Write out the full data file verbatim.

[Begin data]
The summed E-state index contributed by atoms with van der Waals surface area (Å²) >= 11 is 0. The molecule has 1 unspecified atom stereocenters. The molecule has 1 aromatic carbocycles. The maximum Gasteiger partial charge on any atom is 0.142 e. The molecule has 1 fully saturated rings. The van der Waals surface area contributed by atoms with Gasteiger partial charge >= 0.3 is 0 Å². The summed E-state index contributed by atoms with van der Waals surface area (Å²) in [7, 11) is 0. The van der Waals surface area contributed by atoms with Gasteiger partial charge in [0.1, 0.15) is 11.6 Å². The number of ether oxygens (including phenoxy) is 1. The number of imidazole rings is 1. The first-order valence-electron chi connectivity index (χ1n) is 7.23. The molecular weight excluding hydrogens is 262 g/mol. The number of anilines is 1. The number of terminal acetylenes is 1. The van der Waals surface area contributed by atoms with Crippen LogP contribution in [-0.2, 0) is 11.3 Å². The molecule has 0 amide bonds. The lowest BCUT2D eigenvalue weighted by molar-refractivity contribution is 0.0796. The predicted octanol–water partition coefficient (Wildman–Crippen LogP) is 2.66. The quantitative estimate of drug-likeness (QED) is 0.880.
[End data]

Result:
The summed E-state index contributed by atoms with van der Waals surface area (Å²) >= 11 is 0. The molecule has 1 unspecified atom stereocenters. The molecule has 1 aromatic carbocycles. The maximum Gasteiger partial charge on any atom is 0.142 e. The molecule has 1 fully saturated rings. The van der Waals surface area contributed by atoms with Gasteiger partial charge >= 0.3 is 0 Å². The summed E-state index contributed by atoms with van der Waals surface area (Å²) in [7, 11) is 0. The van der Waals surface area contributed by atoms with Gasteiger partial charge in [0.1, 0.15) is 11.6 Å². The number of ether oxygens (including phenoxy) is 1. The number of imidazole rings is 1. The first-order valence-electron chi connectivity index (χ1n) is 7.23. The molecular weight excluding hydrogens is 262 g/mol. The number of anilines is 1. The number of terminal acetylenes is 1. The van der Waals surface area contributed by atoms with Crippen LogP contribution in [-0.2, 0) is 11.3 Å². The molecule has 0 amide bonds. The lowest BCUT2D eigenvalue weighted by molar-refractivity contribution is 0.0796. The predicted octanol–water partition coefficient (Wildman–Crippen LogP) is 2.66. The quantitative estimate of drug-likeness (QED) is 0.880.